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stash_old

Alternative to Hyperstar

38 posts in this topic

6 minutes ago, HiloDon said:

Had some clear skies last night and did a comparison of the Freestar and Hyperstar on my Evo 6 and Lodestar X2c.  All settings were the same.  M8 was the target.  If I tried to get better focus on the bright stars, the smaller dim stars would go out of focus.  

I'm someone can explain what's going on optically, but it's not good without Hyperstar.  First one is Freestar, then Hyperstar.

M8.Lagoon.Nebula_2017.4.20_00_35_58.jpeg.94b509b42250d562f8749a2a281ea392.jpeg

M8.Lagoon.Nebula_2017.4.20_00_15_16.jpeg.4a141c24311b4697ef435fc8f3d30823.jpeg

Thank you for doing this comparison :) Freestar looks to be on the unusable side of things by the looks of it.

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Well,that makes me feel better, since I have, indeed, just pressed the BUY button on a Hyperstar system for my C9.25.

 

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Thanks for posting your results Don. Those are pretty severe abberations, interesting to see what spherical abberation looks like though! Interesting phenomenon with the focussing too, would like to know why. Not sure I'll be trying funstar though. Thanks again for doing this.

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I think this article explains things in simple terms.  The problem as stated by some earlier is an uncorrected spherical mirror.  It will cause spherical aberration equally across the entire field, even center stars.  That's why the Hyperstar lens is needed.

https://starizona.com/acb/basics/equip_optics101_spherical.aspx

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Some pretty weird stars on the fun star,, more zoomed in compared to the hyperstar,, I wonder how the fun star image would has looked with less exposure time 

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1 hour ago, shirva said:

Some pretty weird stars on the fun star,, more zoomed in compared to the hyperstar,, I wonder how the fun star image would has looked with less exposure time 

I do my focusing at five seconds.  It was just as bad.  The overly large stars are due to out of focus light from spherical aberration.  Exposure won't change that.

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Shall we rename the Fun star to the Weird Star then? ;) 

It's not as we all had hoped, but a worth while experiment and very interesting to see the effects of the very fast spherical mirror!

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Excessive sherical aberration IMO.   :eek:

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12 hours ago, HiloDon said:

I think this article explains things in simple terms.  The problem as stated by some earlier is an uncorrected spherical mirror.  It will cause spherical aberration equally across the entire field, even center stars.  That's why the Hyperstar lens is needed.

https://starizona.com/acb/basics/equip_optics101_spherical.aspx

Also this site http://hyperphysics.phy-astr.gsu.edu/hbase/ligcon.html#c1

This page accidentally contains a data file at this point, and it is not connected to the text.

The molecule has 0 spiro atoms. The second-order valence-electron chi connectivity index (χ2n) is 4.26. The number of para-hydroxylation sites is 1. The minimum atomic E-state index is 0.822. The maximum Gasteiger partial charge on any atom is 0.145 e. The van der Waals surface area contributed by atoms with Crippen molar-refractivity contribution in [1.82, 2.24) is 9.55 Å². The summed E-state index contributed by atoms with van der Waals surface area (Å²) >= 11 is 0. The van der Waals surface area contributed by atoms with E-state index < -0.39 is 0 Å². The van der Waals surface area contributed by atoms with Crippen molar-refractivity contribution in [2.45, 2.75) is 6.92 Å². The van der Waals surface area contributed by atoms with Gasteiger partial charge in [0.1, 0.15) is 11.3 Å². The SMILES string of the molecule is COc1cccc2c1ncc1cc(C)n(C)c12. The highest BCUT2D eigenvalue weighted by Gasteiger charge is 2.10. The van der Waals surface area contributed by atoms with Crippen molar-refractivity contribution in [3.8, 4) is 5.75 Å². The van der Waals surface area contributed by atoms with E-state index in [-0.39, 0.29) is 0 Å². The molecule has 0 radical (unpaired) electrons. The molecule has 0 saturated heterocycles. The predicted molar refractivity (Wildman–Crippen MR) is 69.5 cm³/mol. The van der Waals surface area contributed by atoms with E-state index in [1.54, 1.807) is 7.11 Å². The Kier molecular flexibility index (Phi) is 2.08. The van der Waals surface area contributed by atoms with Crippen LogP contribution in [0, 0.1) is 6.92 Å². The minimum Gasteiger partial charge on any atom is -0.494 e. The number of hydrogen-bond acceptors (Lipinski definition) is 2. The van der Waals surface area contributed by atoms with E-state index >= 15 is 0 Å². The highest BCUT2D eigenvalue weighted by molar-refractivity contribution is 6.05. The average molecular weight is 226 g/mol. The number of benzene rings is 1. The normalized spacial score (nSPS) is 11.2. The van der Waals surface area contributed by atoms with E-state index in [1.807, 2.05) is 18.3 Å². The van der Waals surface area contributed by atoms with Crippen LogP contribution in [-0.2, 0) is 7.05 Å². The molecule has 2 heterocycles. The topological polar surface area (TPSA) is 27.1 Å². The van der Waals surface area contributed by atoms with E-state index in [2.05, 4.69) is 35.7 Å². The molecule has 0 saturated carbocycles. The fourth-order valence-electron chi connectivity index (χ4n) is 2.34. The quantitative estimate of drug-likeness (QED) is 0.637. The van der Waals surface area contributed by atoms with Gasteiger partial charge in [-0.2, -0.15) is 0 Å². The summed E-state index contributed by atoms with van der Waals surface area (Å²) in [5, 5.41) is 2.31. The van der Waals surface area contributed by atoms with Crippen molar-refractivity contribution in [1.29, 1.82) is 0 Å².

At least you tried. Where's an optician when you want one.

I notice on CN that there was also talk on why no competitive alternatives to Hyperstar are around - seems a guy at Starizona (who sell Hyperstar) owns the patent to the idea (Dont know if he bought it from Celestron Faster idea or his is different enough to be allowed a patent. 

I was once told by a good teacher  "don't be a sheep but always question what everyone assumes to be true even though 99/100 times they will be right and you will be ridiculed - the 1/100 will be worth it". 

Again Don thanks for the time you've spent on this subject.

 

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6 hours ago, stash_old said:

Also this site http://hyperphysics.phy-astr.gsu.edu/hbase/ligcon.html#c1 

At least you tried. Where's an optician when you want one.

I notice on CN that there was also talk on why no competitive alternatives to Hyperstar are around - seems a guy at Starizona (who sell Hyperstar) owns the patent to the idea (Dont know if he bought it from Celestron Faster idea or his is different enough to be allowed a patent. 

I was once told by a good teacher  "don't be a sheep but always question what everyone assumes to be true even though 99/100 times they will be right and you will be ridiculed - the 1/100 will be worth it". 

Again Don thanks for the time you've spent on this subject.

 

Well said sir

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Thanks, Stash.

One of the things I have noticed in this hobby is the lack of beta testing by the seller before the product is marketed.  Seems to be a common thing, especially with new cameras for EAA.  I enjoy the testing part of new astronomy equipment.  I try to be objective and identify the value and usefulness of a product, so others don't waste their money.  

There have been some ideas generated about Freestar that could make it work.  Nytecam has suggested an aperture mask that should, in theory reduce the SA significantly.  It's an easy thing to make, so I will try that next.  It won't be as fast, but it will have the wider FOV.  I'll report back.

Don

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Don,

As I mentioned on CN, I am very grateful to see you doing the Hyperstar vs Freestar comparisons, as this exercise has been a real eye opener for me. It's great  that you enjoy the testing and are game to try and objectively test different people's suggestions with regard to the Freestar. I'm sure we are alll learning something useful from the exercise, and I'm hoping that in the future when others do camera comparisons, for example, they are just as objective as you are in this evaluation. Looking forward to seeing more results.

 

Errol

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